On the last Friday of every month, something magical happens at The Natural History Museum. The sun goes down, the bar opens and the exhibits come alive in the dimly lit rooms. Figuratively, of course. Imagine the great hall draped in a blanket of quiet whilst you wander amongst the displays, wine (or in my case, cider) in hand. If your usual experience of museums = battling to get to exhibits among flocks of school trips and an ever-increasing chorus of chatter, this will feel like a private tour through history.
I last visited the NHM in August with family. We’d had a long day and it was so loud and busy that we quickly shuffled through the dinosaur section before heading home. This time, there was an overwhelming atmosphere of calm – owed to the darkness and lack of visitors, especially in comparison to the bustle of the hot, summer’s visit before. It’s worth noting that children are still allowed to the evening visits, however, there seemed to be few and so it was noticeably quiet!
There are pop-up stalls dotted throughout the museum with experts ready to discuss specific exhibits and themes. I was particularly in awe of the butterfly/beetle display, where the expert on-hand explained she’d caught the biggest beetle on display herself! I was a little bit sad to learn they have to kill them for the sake of preserving them; I suppose it’s obvious when you think about it…I naively hoped they’d stumble across them, already dead!!
Nevertheless, it was brilliant to be able to really look at the displays without feeling hurried by a crowd waiting behind – we had this one to ourselves and spent ages looking at the details of the wings! If you’re a bit of a nerd like me, you’ll love being able to soak it all up in your own time. Did you know that the dung beetles have a lovely shimmer to them? They’re so pretty, yet spend their lives in…well, crap! Weird!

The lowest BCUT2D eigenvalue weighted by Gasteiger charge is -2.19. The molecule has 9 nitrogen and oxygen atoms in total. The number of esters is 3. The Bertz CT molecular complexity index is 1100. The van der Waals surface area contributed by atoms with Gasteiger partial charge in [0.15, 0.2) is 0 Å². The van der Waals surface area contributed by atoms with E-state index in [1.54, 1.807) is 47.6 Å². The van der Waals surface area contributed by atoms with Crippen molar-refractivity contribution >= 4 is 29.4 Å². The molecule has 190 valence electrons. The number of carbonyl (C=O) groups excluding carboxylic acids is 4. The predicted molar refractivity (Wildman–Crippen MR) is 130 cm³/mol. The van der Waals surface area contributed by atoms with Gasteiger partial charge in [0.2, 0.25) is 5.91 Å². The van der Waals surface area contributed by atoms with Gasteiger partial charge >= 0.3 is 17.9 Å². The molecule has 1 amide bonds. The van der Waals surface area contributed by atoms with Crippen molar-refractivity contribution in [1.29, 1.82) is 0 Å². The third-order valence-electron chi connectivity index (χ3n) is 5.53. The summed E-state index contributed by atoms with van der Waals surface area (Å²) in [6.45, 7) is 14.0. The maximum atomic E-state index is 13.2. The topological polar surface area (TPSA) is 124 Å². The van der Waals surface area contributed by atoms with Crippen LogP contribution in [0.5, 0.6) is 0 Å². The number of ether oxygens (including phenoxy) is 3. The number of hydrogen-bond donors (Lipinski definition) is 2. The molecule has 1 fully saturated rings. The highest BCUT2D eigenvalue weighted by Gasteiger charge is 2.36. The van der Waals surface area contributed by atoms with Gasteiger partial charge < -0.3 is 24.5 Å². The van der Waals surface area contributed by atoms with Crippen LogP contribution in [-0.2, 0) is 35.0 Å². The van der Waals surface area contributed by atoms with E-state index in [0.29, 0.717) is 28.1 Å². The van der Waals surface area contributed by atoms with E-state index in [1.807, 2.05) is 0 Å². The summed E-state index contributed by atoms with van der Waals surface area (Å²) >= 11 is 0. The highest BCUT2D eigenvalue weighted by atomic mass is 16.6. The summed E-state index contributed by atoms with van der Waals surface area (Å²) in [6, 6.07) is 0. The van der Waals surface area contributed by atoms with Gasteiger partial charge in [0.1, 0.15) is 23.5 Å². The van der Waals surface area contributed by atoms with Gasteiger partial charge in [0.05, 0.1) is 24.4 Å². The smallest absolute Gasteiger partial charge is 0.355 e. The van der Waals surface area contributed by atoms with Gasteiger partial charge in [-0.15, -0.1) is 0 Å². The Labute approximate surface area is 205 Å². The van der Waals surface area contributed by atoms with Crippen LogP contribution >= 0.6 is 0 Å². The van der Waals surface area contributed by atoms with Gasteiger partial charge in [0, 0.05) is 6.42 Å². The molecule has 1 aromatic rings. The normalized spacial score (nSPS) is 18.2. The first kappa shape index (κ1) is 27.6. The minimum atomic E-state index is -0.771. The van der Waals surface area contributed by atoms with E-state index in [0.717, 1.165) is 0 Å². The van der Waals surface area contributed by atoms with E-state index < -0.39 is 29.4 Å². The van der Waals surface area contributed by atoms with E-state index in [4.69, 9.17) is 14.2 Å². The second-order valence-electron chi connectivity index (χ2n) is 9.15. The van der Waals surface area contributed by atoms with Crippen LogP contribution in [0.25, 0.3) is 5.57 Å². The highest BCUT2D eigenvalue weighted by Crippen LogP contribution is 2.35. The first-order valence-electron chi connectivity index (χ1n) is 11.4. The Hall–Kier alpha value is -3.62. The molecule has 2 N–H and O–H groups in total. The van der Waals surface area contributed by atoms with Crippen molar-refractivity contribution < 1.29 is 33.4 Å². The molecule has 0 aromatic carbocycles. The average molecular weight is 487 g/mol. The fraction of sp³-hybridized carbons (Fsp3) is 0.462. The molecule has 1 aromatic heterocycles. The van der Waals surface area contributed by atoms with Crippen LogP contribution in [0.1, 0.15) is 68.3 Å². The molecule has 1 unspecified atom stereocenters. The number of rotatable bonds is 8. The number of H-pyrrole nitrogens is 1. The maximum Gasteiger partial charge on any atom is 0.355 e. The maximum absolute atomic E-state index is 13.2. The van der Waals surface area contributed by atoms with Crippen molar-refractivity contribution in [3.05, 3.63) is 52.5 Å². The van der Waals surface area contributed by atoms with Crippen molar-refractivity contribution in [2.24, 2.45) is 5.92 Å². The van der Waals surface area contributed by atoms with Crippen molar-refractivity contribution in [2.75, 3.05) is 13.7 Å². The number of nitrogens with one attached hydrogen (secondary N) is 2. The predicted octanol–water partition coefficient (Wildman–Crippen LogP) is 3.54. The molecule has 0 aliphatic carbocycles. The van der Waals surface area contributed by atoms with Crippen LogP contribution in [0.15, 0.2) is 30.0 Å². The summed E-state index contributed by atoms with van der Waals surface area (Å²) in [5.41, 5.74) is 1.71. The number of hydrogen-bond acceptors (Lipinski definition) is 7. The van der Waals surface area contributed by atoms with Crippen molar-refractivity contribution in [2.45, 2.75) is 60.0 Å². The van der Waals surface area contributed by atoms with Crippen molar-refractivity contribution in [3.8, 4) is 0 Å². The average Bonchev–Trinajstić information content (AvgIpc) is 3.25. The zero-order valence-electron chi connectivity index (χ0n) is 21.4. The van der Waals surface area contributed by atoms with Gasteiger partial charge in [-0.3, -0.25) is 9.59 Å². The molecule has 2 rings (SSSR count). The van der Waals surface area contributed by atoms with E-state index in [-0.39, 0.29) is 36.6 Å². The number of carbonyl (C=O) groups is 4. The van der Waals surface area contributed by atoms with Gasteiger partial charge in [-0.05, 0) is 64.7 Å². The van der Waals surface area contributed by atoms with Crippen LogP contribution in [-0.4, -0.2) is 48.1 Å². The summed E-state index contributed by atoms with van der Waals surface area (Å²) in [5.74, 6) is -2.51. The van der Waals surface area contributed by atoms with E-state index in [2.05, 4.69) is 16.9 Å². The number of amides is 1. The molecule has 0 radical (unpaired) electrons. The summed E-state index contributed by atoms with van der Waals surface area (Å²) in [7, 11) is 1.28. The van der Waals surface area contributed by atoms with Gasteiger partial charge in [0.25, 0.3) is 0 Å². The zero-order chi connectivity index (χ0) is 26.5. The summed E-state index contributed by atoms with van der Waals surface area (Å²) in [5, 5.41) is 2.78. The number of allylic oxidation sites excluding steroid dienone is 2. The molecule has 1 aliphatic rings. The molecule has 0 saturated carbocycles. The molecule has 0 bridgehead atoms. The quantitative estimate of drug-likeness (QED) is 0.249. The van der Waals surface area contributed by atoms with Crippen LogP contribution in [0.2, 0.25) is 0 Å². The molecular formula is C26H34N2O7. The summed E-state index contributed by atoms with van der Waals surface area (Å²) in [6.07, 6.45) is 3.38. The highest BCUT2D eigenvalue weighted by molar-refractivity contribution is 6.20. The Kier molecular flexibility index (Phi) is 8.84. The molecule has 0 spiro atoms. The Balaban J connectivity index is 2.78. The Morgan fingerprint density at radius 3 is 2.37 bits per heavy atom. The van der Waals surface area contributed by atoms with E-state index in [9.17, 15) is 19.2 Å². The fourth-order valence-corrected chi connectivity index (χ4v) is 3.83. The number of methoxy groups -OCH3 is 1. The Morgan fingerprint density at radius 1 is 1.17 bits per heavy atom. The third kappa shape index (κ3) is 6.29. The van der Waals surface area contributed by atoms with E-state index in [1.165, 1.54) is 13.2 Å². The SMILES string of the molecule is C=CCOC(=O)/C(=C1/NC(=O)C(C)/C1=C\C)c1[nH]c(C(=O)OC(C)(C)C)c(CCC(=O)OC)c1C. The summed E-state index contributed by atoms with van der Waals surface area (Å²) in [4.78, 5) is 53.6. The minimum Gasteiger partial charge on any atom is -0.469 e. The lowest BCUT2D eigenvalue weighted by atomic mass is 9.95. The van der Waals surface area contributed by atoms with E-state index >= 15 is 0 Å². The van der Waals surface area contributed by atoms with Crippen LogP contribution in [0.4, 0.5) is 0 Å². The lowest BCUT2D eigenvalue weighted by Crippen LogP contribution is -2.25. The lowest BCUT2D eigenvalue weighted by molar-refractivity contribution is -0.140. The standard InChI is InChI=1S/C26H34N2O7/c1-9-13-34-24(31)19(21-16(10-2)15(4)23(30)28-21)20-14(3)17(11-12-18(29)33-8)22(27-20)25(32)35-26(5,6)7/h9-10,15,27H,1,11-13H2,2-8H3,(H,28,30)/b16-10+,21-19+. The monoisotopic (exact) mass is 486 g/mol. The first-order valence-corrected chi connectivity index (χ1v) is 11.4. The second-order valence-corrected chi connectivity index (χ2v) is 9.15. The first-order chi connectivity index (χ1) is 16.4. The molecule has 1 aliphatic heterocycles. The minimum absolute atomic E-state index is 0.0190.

The calm of the place/having a little tipple/incredible thought-provoking views = the PERFECT concoction for influencing deep life chats. I love a life-affirming ponder and this was a real perfect setting for one. It’s the kind of place that would be equally perfect for a first date as it would be to catch up with your best friend. The hushed tones and shadowy setting is wonderfully romantic and creates a real sense of magic. In many ways, it feels like you’re part of a secret club – a select few who have been given the privilege to be here!
Something I missed the last time I came was the Mineralogy collection in this huuuge hall – apparently, it’s one of the world’s finest with over 500,000 rocks, gems and minerals including 5,000 meteorites!
I am a complete magpie and love anything shiny so I adored wandering the cabinets of crystals and gems, marvelling at the fact that the earth made them!!! It blows my mind that something so beautiful can be natural – a design beyond our control.
Each of the late events holds free talks on a different theme and I’d really recommend checking them out. We were lucky enough to see a talk by expert cave diver, Martin Robson, who blew my mind with his scuba diving stories! As someone who is ‘qualified’ (though barely, it’s been so long!) and has done a few leisurely dives, I couldn’t believe that some deep dives go on for more than 24 hours! Did you know that they can take a device down (essentially a big bucket) and create air pockets so they can rest, eat and drink? Me either!
(…A talk about cave diving? How friggin’ adult/cultured is this Friday night?!)
It was the perfect way to start a weekend: calm, curious and filled with magic (cider!). I couldn’t recommend it more! Plus, sometimes they have up-and-coming artists playing acoustically in the great hall, which would sound stunning! Remember, it’s completely free and open ’til 10. Check out the next late event on Friday 29th March – they release the theme/talk topics nearer to the date!
Ps. Look at this gorgeous print I got from the gift shop! I loved looking at the butterflies so much and I love this kind of blue so I was utterly drawn to it. £8 too, what a barg!
Love Siân x